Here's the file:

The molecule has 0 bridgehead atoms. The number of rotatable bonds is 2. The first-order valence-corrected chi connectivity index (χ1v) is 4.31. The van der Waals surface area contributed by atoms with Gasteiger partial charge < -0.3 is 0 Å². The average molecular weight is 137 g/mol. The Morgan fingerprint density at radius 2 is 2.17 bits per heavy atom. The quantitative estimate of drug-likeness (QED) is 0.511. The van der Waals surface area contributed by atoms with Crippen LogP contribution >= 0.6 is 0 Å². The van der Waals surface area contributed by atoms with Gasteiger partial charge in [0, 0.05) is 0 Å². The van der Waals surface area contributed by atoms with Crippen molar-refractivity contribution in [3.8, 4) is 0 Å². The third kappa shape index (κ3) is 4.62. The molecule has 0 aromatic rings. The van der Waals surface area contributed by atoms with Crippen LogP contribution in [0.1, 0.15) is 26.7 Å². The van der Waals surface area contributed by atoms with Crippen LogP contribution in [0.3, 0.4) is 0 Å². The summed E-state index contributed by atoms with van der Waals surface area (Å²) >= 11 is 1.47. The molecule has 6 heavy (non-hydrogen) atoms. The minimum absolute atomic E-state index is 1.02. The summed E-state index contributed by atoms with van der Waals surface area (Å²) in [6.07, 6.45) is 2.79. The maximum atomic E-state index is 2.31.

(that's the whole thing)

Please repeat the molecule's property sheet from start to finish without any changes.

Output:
The molecule has 0 bridgehead atoms. The number of rotatable bonds is 2. The first-order valence-corrected chi connectivity index (χ1v) is 4.31. The van der Waals surface area contributed by atoms with Gasteiger partial charge < -0.3 is 0 Å². The average molecular weight is 137 g/mol. The Morgan fingerprint density at radius 2 is 2.17 bits per heavy atom. The quantitative estimate of drug-likeness (QED) is 0.511. The van der Waals surface area contributed by atoms with Crippen LogP contribution >= 0.6 is 0 Å². The van der Waals surface area contributed by atoms with Gasteiger partial charge in [0, 0.05) is 0 Å². The van der Waals surface area contributed by atoms with Crippen molar-refractivity contribution in [3.8, 4) is 0 Å². The third kappa shape index (κ3) is 4.62. The molecule has 0 aromatic rings. The van der Waals surface area contributed by atoms with Crippen LogP contribution in [0.1, 0.15) is 26.7 Å². The van der Waals surface area contributed by atoms with Crippen LogP contribution in [0.3, 0.4) is 0 Å². The summed E-state index contributed by atoms with van der Waals surface area (Å²) >= 11 is 1.47. The molecule has 6 heavy (non-hydrogen) atoms. The minimum absolute atomic E-state index is 1.02. The summed E-state index contributed by atoms with van der Waals surface area (Å²) in [6.07, 6.45) is 2.79. The maximum atomic E-state index is 2.31.